Stand up with your feet about shoulder width apart while holding your hands behind your head, or on your hips. Squat down until the hips are about parallel with the ground, then jump with force. Land softly and repeat the jump.

Jump lunges are another great plyometric exercise for warming up the lower body. This exercise also requires balance to activate the stabilizer muscles in your legs and hips.

With your hands at your sides or behind your head, start with one foot extended forward and one behind. Drop your hips downward and forcibly jump into the air. While you’re in the air, switch your legs so that your forward leg is now behind you and your back leg is now in front of you.

To make this dynamic warm-up easier, you can do some of the exercises assisted while holding onto a sturdy and stable pole or object. For example, you can do an assisted squat, or assisted reverse lunge, which makes both exercises much easier and more manageable.

With the hip stretch, you can choose not to open up your shoulders, and with the T pushup, you don’t have to do the whole pushup itself.

For decades, static stretching (holding a stretch for 10 or more seconds while motionless) was the most popular type of warm-up for athletes. These days, warm-ups that are dynamic (moving as you stretch) are all the rage, and for good reason.

Here’s why dynamic stretching is ideal during a warm-up routine:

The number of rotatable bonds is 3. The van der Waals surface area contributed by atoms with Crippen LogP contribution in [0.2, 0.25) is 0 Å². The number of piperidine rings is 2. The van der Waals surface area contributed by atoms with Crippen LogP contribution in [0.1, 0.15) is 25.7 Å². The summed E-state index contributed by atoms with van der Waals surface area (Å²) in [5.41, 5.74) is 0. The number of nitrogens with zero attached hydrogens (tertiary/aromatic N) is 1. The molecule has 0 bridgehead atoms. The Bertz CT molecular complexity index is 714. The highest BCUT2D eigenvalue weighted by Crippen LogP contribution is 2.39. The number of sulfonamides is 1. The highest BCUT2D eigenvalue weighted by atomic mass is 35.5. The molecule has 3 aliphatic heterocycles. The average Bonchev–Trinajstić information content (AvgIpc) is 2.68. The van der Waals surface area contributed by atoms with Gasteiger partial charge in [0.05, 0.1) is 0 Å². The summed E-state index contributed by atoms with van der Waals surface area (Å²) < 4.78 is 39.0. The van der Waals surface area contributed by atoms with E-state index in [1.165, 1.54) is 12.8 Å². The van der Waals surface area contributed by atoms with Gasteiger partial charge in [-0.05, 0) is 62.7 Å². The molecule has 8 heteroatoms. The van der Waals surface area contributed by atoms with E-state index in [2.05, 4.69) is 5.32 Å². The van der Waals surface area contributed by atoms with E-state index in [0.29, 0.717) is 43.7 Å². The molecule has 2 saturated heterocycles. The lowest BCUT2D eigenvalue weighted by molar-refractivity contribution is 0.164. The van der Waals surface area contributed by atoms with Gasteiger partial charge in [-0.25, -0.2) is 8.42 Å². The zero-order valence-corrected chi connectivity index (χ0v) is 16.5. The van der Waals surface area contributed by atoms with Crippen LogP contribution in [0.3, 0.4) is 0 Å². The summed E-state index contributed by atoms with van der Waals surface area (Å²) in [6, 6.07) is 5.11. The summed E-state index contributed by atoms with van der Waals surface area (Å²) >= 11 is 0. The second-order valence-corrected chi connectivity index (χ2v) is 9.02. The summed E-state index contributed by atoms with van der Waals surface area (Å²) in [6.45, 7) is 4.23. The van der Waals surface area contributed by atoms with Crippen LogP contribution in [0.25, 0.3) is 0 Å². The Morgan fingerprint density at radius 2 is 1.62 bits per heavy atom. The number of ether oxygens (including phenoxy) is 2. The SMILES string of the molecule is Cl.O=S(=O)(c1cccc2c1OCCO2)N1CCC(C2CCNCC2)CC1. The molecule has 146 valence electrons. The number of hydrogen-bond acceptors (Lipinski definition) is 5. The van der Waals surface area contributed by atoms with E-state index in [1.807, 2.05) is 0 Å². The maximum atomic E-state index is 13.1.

• It activates muscles you will use during your workout. For example, a lunge with a twist is a dynamic stretching exercise that engages your hips, legs, and core muscles. Whether you’re doing weighted lunges in the gym, or lunging for a soccer ball, the key muscles have already engaged during your warm-up.
  • Dynamic stretching improves range of motion. In a 2019 study,researchers showed that dynamic stretching increased the range of motion on hamstring muscles and knee extension by 10 percent, while reducing stiffness. Iwata M, et al. (2019). Dynamic stretching has sustained effects on range of motion and passive stiffness of the hamstring muscles. https://www.ncbi.nlm.nih.gov/pubmed/30787647 If you feel like you can barely bend over to tie your shoes after a long day at work, a dynamic warm-up routine can help you feel more limber.
  • Dynamic stretches improve body awareness. If you don’t warm up and hop right into a soccer game, it may take a while for your body to perform optimally. Moving as you stretch challenges your balance and coordination, skills that could help your performance.
  • Warming up in motion could increase flexibility. A 2017 study on Division I linemen found that dynamic stretching increased hip flexibility on par with using a foam roller. Bahara B, et al. (2017). Acute effects of deep tissue foam rolling and dynamic stretching on muscular strength, power, and flexibility in Division I linemen. https://insights.ovid.com/crossref?an=00124278-201704000-00003 While it’s true that we’re not all pro football players, it may be worth giving a shot. If you’re trying to get stronger, build more muscle, or simply perform better, a dynamic warm-up routine is likely your best bet. Next time you go for a jog, play some hoops, or hit the gym, give this warm-up a try. Your body will thank you!